WARNING – if you are from North America, please look away. This is a confirmed UK resident writing about US railroads, so total accuracy is unlikely! But I hope in this post to give some idea of the breadth of the prototype – as with ‘ordinary’ railroads, there is a prototype for everyone. I’ll add plenty of links to other sites, rather than photographs – easier to do this than attribute everything…..
Let’s generalise and split the country into east, west and central USA. In the east my impression is of smaller interurban lines linking towns. Perhaps this was because the railroad infrastructure was so dense in this area, that there was little room for more expansive traction systems. And railroads such as the Pennsylvania and the New Haven were already into electrification, especially for suburban services. But there is the Aroostook Valley Railroad carrying potatoes in Maine. There is the Laurel Line, connecting Scranton and Wilkes-Barre in Pennsylvania, with a double tracked, largely third-rail system, with some overhead. The main freight yard at Scranton had third-rail throughout – must have been before H&S! The Laurel Line was also a prototype for a continuous run layout. The line was double tracked, and at each end, the terminus was a tight, about 50 foot radius loop with the platform adjacent. No reversing required….
Another small bridge route was the Piedmont and Northern in North Carolina – a short bridge route where some tracks are still used today.
Chicago was commuter land. The North Shore Line and the South Shore line resembled suburban railroads in many ways, but instead of pantographs there were trolley poles and in places street running. Freight was an important part of these lines, and some large electric locos could be seen.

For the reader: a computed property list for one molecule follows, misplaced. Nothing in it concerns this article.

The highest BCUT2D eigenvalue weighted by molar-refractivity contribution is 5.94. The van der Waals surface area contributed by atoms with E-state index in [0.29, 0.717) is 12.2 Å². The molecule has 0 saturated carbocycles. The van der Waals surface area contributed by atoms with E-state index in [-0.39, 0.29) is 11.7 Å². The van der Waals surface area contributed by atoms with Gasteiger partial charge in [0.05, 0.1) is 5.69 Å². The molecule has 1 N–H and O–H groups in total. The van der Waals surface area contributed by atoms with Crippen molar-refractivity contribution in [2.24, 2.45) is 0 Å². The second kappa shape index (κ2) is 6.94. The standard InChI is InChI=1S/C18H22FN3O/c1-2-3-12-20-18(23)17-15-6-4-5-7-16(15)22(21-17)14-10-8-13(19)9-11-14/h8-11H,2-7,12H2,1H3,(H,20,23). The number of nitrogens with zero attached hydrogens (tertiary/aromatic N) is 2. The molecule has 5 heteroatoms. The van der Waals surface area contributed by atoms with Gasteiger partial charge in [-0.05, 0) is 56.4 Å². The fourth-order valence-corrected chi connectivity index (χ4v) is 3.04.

The mid-West had extensive passenger interurban services, but freight tended to be carried by box-motors. I have to include a link to the Indianapolis Traction Terminal – a monster of a interurban station with an overall roof that could grace any railroad.
In the west of the USA, the traction railroads had a special flavour, where interurban services mixed with heavy freight services. There were shortlines, such as the Central California Traction and the Yakima Valley Transportation Company.
But the jewels in the crown were the Pacific Electric Railway (note: railway not railroad) and the Sacramento Northern. The Pacific Electric, in Los Angeles, was the largest electric railway system in the world in the 1920s, with 2,160 daily trains over 1,000 miles of track. This included two four track mainline sections, where large express interurbans overtook smaller cars or trains of oil or fruit. Before the freeway came, the Pacific Electric opened up the hinterland around central Los Angeles for development.
The Sacramento Northern boasted 183 miles of track around San Francisco. It had some interesting features – some cars carried trolley poles, pantographs and third-rail shoes to operate on various parts of the system. It also had a train ferry with overhead power.
The choice is endless! Future posts will give some layout ideas for interurban model railroads…..